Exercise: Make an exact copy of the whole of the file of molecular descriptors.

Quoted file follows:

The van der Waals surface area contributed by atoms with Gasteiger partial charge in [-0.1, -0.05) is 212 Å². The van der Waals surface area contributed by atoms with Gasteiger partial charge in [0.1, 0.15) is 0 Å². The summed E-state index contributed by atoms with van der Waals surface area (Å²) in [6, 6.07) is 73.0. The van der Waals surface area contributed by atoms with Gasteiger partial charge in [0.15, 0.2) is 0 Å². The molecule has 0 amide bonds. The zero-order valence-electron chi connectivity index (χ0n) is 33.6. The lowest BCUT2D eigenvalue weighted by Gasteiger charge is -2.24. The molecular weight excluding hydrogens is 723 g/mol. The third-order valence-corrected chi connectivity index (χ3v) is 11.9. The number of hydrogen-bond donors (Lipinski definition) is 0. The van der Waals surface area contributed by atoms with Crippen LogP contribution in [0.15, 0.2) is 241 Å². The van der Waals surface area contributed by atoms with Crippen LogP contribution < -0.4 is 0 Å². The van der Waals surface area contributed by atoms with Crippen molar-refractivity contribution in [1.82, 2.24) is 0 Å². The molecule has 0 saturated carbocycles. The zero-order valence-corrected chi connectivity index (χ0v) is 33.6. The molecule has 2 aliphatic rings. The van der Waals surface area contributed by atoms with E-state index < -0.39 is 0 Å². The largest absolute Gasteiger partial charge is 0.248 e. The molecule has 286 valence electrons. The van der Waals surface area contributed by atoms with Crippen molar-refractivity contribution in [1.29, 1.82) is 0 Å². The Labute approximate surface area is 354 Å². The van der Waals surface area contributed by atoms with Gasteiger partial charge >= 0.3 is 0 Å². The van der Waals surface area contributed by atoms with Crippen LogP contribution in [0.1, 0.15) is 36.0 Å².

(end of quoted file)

The van der Waals surface area contributed by atoms with Gasteiger partial charge in [-0.1, -0.05) is 212 Å². The van der Waals surface area contributed by atoms with Gasteiger partial charge in [0.1, 0.15) is 0 Å². The summed E-state index contributed by atoms with van der Waals surface area (Å²) in [6, 6.07) is 73.0. The van der Waals surface area contributed by atoms with Gasteiger partial charge in [0.15, 0.2) is 0 Å². The molecule has 0 amide bonds. The zero-order valence-electron chi connectivity index (χ0n) is 33.6. The lowest BCUT2D eigenvalue weighted by Gasteiger charge is -2.24. The molecular weight excluding hydrogens is 723 g/mol. The third-order valence-corrected chi connectivity index (χ3v) is 11.9. The number of hydrogen-bond donors (Lipinski definition) is 0. The van der Waals surface area contributed by atoms with Crippen LogP contribution in [0.15, 0.2) is 241 Å². The van der Waals surface area contributed by atoms with Crippen LogP contribution < -0.4 is 0 Å². The van der Waals surface area contributed by atoms with Crippen molar-refractivity contribution in [1.82, 2.24) is 0 Å². The molecule has 0 saturated carbocycles. The zero-order valence-corrected chi connectivity index (χ0v) is 33.6. The molecule has 2 aliphatic rings. The van der Waals surface area contributed by atoms with E-state index < -0.39 is 0 Å². The largest absolute Gasteiger partial charge is 0.248 e. The molecule has 286 valence electrons. The van der Waals surface area contributed by atoms with Crippen molar-refractivity contribution in [1.29, 1.82) is 0 Å². The Labute approximate surface area is 354 Å². The van der Waals surface area contributed by atoms with Gasteiger partial charge >= 0.3 is 0 Å². The van der Waals surface area contributed by atoms with Crippen LogP contribution in [0.1, 0.15) is 36.0 Å².